Acting Consistently

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One of the discussions I have had with some people in AIESEC during the past few weeks with some people have been around acting consistently or at being least aware of inconsistencies in your life. To take a very practical example, a very common inconsistency would be to talk about how you really, really want to quit smoking and how you realize all the adverse health benefits of smoking – but still not taking any practical action to achieve that.

So how do you relate to inconsistencies in your life? A lot of the people here that I have spoke to here talks about being brutally honest about them – probably you simply don’t want to quit smoking and that’s why you haven’t worked for it yet – well then admit that to yourself and realize that “right now I don’t want to quit smoking”. By admitting to your inconsistencies in this way you can not only free yourself from your frustration of not achieving them but also stand more clearly for the choices that you make.

Overall, all the people I spoke to about this shared that they had a higher amount of respect for people who consistently admitted habits and behavior that they realize might be negative or unwanted but that they at this point in time have no motivation or the strength to change.

Sure, sometime you won’t feel that you have the strength or the tools to achieve a consistency between what you think and what you do – and that can be fine, as long as you admit there is an inconsistency and decide to live with it. The key is to be truthful to yourself.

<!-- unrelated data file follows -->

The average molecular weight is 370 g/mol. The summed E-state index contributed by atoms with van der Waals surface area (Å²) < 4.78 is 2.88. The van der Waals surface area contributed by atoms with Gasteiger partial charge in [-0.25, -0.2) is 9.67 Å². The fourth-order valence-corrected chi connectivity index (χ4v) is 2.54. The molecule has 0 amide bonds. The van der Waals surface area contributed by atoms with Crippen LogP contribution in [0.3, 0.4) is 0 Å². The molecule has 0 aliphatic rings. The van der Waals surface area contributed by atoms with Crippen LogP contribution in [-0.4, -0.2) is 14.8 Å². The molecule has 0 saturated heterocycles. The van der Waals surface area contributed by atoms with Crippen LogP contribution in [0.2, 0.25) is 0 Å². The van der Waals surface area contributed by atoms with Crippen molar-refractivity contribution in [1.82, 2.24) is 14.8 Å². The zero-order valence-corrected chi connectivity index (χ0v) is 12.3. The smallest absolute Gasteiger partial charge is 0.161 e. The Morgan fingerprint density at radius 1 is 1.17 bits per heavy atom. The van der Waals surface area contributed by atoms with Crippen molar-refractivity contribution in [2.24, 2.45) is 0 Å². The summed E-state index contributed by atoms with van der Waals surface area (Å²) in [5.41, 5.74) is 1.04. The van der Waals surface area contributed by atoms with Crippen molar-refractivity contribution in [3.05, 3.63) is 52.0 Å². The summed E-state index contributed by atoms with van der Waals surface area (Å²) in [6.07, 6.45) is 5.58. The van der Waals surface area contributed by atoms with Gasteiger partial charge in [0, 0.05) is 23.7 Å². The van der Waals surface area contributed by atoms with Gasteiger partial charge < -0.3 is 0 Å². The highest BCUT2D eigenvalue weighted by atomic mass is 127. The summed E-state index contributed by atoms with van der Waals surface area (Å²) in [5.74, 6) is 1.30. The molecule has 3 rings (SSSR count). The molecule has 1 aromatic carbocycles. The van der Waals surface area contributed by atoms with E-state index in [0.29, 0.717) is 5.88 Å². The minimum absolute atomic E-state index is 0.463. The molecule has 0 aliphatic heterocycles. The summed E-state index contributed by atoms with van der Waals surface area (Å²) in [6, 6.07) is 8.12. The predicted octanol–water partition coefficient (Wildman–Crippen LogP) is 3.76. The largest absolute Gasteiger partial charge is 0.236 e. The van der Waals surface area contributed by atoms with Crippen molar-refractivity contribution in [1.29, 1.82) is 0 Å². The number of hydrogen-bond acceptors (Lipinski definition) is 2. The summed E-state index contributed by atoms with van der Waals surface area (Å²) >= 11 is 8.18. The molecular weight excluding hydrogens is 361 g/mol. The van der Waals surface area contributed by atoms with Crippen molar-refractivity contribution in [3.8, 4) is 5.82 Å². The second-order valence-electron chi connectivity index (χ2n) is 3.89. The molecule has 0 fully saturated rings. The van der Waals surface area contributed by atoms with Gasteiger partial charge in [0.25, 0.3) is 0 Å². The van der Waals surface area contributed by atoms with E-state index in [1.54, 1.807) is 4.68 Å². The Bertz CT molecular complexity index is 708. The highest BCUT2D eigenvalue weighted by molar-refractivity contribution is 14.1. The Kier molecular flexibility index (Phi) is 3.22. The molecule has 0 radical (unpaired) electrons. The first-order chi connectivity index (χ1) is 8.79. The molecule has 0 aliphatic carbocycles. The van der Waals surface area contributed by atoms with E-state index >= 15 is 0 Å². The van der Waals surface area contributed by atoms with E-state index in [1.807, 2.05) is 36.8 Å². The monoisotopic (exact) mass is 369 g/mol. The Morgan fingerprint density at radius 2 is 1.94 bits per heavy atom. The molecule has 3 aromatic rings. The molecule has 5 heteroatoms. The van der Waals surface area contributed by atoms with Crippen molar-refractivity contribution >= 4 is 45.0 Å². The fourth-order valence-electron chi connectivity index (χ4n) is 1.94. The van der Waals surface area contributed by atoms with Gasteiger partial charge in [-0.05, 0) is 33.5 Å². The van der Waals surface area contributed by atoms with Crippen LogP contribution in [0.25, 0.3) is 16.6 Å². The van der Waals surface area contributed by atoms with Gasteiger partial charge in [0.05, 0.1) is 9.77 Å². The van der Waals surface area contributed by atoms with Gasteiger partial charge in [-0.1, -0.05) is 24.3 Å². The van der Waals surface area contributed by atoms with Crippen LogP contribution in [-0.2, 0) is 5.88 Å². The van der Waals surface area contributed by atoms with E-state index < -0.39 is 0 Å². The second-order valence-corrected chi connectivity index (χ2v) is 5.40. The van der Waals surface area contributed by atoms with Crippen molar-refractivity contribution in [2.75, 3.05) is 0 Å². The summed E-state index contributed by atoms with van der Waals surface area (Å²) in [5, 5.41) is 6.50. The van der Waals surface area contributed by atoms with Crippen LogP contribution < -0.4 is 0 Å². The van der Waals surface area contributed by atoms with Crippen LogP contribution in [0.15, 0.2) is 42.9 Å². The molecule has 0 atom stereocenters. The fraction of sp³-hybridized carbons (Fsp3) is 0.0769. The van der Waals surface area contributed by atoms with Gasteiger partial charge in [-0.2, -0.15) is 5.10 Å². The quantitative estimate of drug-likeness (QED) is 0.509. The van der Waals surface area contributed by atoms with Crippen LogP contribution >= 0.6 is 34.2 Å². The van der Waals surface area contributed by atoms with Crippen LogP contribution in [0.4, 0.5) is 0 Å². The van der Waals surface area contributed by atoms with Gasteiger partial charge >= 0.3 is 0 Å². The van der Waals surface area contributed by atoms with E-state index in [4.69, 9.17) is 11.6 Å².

A more consistent approach would to my example would therefor be to admit that fact that “no, I’m not able to quit smoking right now even though I understand all the risks” or “no, I currently don’t want to quit to smoke”.

So, look across your life and your everyday routines, habits & behaviors and try to spot those inconsistencies between what you think and say and how you act. Write them down and think about why this inconsistency is there? Is it because you lack the motivation? Or, maybe that you simply don’t have the energy available right now? Whichever, come to terms with either accepting the inconsistency and taking a conscious choice not to straighten it out – or find the tools to change.

One tool that’s really useful is a 30-day challenge. Commit to something for 30-days and only 30-days. Say that you’re not going to smoke for 30-days, after that you’re free to start again. For each day, keep a tick mark on a flip-chart in your home, in an excel sheet or in your notebook – tick each day that you kept with your 30-day challenge. You’ll see that it’s much easier to simply commit for 30-days than trying to change for your whole life, after 30-days you might just choose to stick with the change.

Having these types of conversations are one big reason why AIESEC’s network is so powerful for me – both at our conferences, in the teams we work with and in the virtual communication we have. Getting input and challenge from a diverse group of people on issues related to your personal development is one of the key driver of my own growth.

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